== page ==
2005 / Book Reviews / Music

Review: Big Star’s Bio Follows Group’s Ups, Downs

’70s Group Were Longtime Critics’ Darlings

Look up ’70s power-pop group Big Star on Wikipedia or Allmusic.com and you’ll read a glowing biography of recorded brilliance that was brutally smothered by the unjustness of life in the music business.

Photo: Ardent Records/Stax Records/Rykodisc Records

Photo: Ardent Records/Stax Records/Rykodisc Records

The story that you’ll read will make plenty of “I could’ve been a contender”-type allusions, comparing the group to the Velvet Underground and pointing out the bitter irony that the band endured years of non-existent record sales only to be exalted by their million-CD-selling musical progeny decades later.

What you’ll really learn from these stories of the downtrodden is that the group’s history of frustrated achievement has forever marked their recorded output as “lost classics” and labeled the band members as among rock’s great unknown soldiers.

In person, however, the legend doesn’t exactly hold up. When I saw Big Star frontman/songwriter Alex Chilton at a solo concert a few years ago, he was snide and condescending to the 20 people gathered to see the old master deliver the goods. What we got was the pop songsmith singing a piece of lecherous pap called “What’s Your Sign” with deep conviction (Yes, he rhymed Aquarius with Sagittarius).

A new book, “Big Star: The Short Life, Painful Death, and Unexpected Resurrection of the Kings of Power Pop,” seeks to recount the story of one of rock’s unluckiest bands, and adds some much needed detail to the story. While the book buys into the Big Star’s forsaken genius mythos, it does try to temper the urge to bestow the band with the crown of martyrdom by retelling the band members’ self-destructive actions and poor judgment that contributed to them being forsaken. (Released last year in the U.K., the book hits these shores just in time for the release of the reformed Big Star’s new album — their first in 21 years — and their latest attempt to address old wrongs.)

The book’s author Rob Jovanovic cut his teeth by writing shortie music biographies of ’90s rock icons like Nirvana, Beck, R.E.M. and Pavement. Given that each of his books arrived so quickly after the subject had made onto the public’s radar screens, most readers might’ve dismissed them out of hand, assuming they were either sensationalistic compilations of newspaper interviews or just trivial teen heartthrob-style profiles.

“Big Star” comes the closest to Jovanovic’s loft aspirations of a total history of the group. While he offers no keen observations and his powers of description are minimal, he does speedily take readers through the band members’ origins in Memphis and follows how they made a triad of acclaimed albums in the early-to-mid ’70s that formed the blueprint for a new rock subgenre: power pop. The group members were able to combine their love of British Invasion bands and coffee-house folk music with the Stax Records soul prevalent around them to create a sound that melded the pretty vocal harmonies and taut structures of pop with the crunch of guitar rock. A generation or two later, Big Star’s music would be a key touchstone for alt-rockers like the Replacements, R.E.M., the Jayhawks, Teenage Fanclub and Matthew Sweet.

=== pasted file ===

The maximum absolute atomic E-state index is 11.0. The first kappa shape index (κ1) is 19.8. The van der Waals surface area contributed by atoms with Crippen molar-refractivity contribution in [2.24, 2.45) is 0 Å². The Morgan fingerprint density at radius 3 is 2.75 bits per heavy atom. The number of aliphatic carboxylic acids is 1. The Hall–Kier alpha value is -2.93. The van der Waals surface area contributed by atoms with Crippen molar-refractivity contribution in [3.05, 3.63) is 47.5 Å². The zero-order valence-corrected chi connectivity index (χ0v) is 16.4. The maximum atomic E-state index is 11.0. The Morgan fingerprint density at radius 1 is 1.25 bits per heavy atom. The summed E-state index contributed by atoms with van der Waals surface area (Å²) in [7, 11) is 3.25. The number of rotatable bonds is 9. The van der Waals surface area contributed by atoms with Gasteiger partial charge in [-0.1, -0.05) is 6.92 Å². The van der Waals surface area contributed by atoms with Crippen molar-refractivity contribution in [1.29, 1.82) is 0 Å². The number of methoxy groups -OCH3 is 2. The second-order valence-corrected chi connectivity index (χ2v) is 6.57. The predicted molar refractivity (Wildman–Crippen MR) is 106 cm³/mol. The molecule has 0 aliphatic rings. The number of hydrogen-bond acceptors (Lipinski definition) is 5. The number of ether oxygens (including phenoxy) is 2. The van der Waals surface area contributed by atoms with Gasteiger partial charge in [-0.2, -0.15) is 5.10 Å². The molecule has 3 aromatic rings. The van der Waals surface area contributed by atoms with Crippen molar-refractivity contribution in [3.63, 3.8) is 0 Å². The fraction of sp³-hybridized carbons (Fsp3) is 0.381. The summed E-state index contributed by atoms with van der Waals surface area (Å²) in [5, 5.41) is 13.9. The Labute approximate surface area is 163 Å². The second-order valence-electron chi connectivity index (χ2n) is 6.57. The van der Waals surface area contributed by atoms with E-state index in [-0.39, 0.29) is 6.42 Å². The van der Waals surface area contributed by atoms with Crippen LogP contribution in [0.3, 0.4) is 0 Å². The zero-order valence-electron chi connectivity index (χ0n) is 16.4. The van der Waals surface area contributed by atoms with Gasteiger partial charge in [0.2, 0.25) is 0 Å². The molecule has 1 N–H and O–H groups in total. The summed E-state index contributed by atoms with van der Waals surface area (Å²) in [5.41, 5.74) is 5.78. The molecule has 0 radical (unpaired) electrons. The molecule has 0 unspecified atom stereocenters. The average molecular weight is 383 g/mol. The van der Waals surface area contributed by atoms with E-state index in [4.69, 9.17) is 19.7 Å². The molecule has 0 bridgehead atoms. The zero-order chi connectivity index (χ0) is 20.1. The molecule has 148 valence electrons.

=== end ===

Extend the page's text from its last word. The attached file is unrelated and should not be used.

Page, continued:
But in spite of Big Star’s instantly catchy songs, Jovanovic tells how the group was plagued by bad luck from all sides. Record label politics, internal friction and substance abuse would continually short circuit Big Star’s momentum. After each album, it seemed like the band would fall apart only to reconvene some time later with slightly different personnel to produce yet another classic. Then, it too would sink once it went to market. The band survived off and on for only a few years as critics’ darlings, but was never able to escape their cult status.

The book also offers rare portraits of the group’s head duo, Chilton and guitarist Chris Bell. The pair wasn’t exactly a study in contrasts, but it’s still intriguing to read how Chilton, the music pro barely out of his teens, so quickly hooked up with Bell, the inexperienced Beatles enthusiast and burgeoning control freak.

Chilton had already achieved big-time chart success with the Box Tops but was just getting his footing as a polished songwriter while Bell had only played in local bar bands, but was the clear leader as they began recording. As time went on and the band’s career continues to stall, it’s fascinating to see their roles reverse to a certain extent.

The book lacks fresh reflections from either man (Chilton refused to participate and Bell died in the late ’70s), but Jovanovic uses some candid quotes from old interviews, which gives both a voice in the events.

Jovanovic’s book becomes more broadly episodic after the group’s final breakup in 1974, but traces Bell’s initial forays into a solo career before his tragic death in a car wreck as well as the years of individual struggles that preceded Chilton and Stephens reforming Big Star with the Posies’ Jon Auer and Ken Stringfellow in the early ’90s. Jovanovic trails their activities right up to the recording of the new record, which was released last month.

This book won’t lead to a shocking reversal of fortune for Big Star. The book is valuable though because it sheds more light on this forgotten band and its undervalued catalog. But more importantly, it fleshes out the band’s story to see the mortal men behind the martyred legends.

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Note: David’s nationally syndicated music column, Soundbytes, appeared in the Entertainment section of all Internet Broadcasting websites. This column was originally published there.

©Copyright 2005 by David Hyland. All rights reserved. This material may not be published, broadcast, rewritten or redistributed.

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